“I don’t think people will lose their jobs through no deal. There is a concern in the chemical industry over the REACH regulation, about will regulate those regulations, and we believe the HSE will be taking that on and I believe the chemical sector will be happy with that.

“90 per cent of the investors on the development corporation site are international, American, Far East, Africa, and none of them are interested in Brexit. Only the Japanese are, because they are completely risk adverse, they want to know the rules, but business here is used to massive shocks. Governments have done stupid things for centuries, but always business copes.”

SC: “A lot of the challenges of no deal can be overcome. It would be unworthy of the world’s fifth largest economy to be so terrified by project fear that we give in at the last. It is ironic that I will be in the same division lobby as all our local Labour MPs (voting against Mrs May’s deal), but I am voting to leave come hell or high water, and they are voting to try and impose a stop.”

Vote of no confidence

IT seems likely that if Mrs May loses, Labour will table a vote of no confidence in the Government in the hope of forcing a general election. Mr Clarke, who signed one of the 49 letters late last year saying he had no confidence in the Prime Minister, said: “I would never vote no confidence in a Conservative government full stop. However much I disagree with government policy, I would not vote no confidence in a Conservative administration. It would be a complete betrayal of my voters, particularly when the alternative is as dire as it is now.”

General Election

THERE is a theory that if Mrs May somehow wins tomorrow, Labour will call its vote of no confidence, and the DUP, which vehemently opposes the backstop, would join Labour in bringing down the Government.

SC: “We will get the election we thought we were going to have in 2017: it would be all about Brexit, and we would get to directly challenge our local labour MPs in a short campaign.”

BH: “In 2017, Labour stood on a manifesto of leaving the customs union and delivering on Brexit. Had their manifesto been what they say today, they would not have won Darlington, Hartlepool or Sedgefield, and the Parliamentary arithmetic would be very different.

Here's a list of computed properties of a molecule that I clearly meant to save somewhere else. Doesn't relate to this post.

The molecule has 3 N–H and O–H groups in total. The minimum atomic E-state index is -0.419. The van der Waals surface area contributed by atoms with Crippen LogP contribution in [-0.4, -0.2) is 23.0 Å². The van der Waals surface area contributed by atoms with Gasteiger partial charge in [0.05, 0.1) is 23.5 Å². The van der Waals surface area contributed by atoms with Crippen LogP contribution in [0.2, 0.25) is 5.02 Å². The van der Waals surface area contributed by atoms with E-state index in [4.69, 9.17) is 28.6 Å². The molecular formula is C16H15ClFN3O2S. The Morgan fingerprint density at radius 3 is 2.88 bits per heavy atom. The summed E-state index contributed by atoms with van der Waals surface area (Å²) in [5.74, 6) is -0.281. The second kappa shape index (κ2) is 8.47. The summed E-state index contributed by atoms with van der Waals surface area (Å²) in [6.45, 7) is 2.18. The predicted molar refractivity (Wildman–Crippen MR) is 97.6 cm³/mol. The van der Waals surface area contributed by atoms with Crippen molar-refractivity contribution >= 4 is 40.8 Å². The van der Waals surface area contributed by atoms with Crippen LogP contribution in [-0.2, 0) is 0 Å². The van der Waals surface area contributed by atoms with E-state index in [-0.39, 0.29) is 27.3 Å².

“I’m sure the Conservative Party would come out and say that we will be leaving come what may. If Mr Corbyn goes into an election campaigning to remain, he would lose those seats. When I go to Redcar, no one has changed their mind – it is still 70 per cent leave.”

Second referendum

SC: “A second referendum would be an almighty gamble and I will vote against it. It is shorthand for saying cancel Brexit, for remain – no one on the leave side is arguing for it.

“But I don’t rule us out from winning it again. The public may be so beaten down and bored of this topic that they give in to no-Brexit, but a lot of natural Conservative voters, like my father, were remain voters, but now they have changed to leave.”

BH: “I think leave would win by a bigger margin. The British public will say that they have already made the decision. Think how the campaigns will go: that London liberal elite don’t think that you in Teesside know what you are doing… It would be the country against London. Leave would be the anti-establishment campaign.

SC: “What worries me is that conventional politicians, like Ben and me, would not own this process. If you think Nigel Farage is a controversial figure, wait until Tommy Robinson is on the streets of Hartlepool whipping up the people. A second referendum would take the lid off pandora’s box. In the Tees Valley, two-thirds of people voted to leave. What message are we sending if we tell them they can’t have what they voted for?”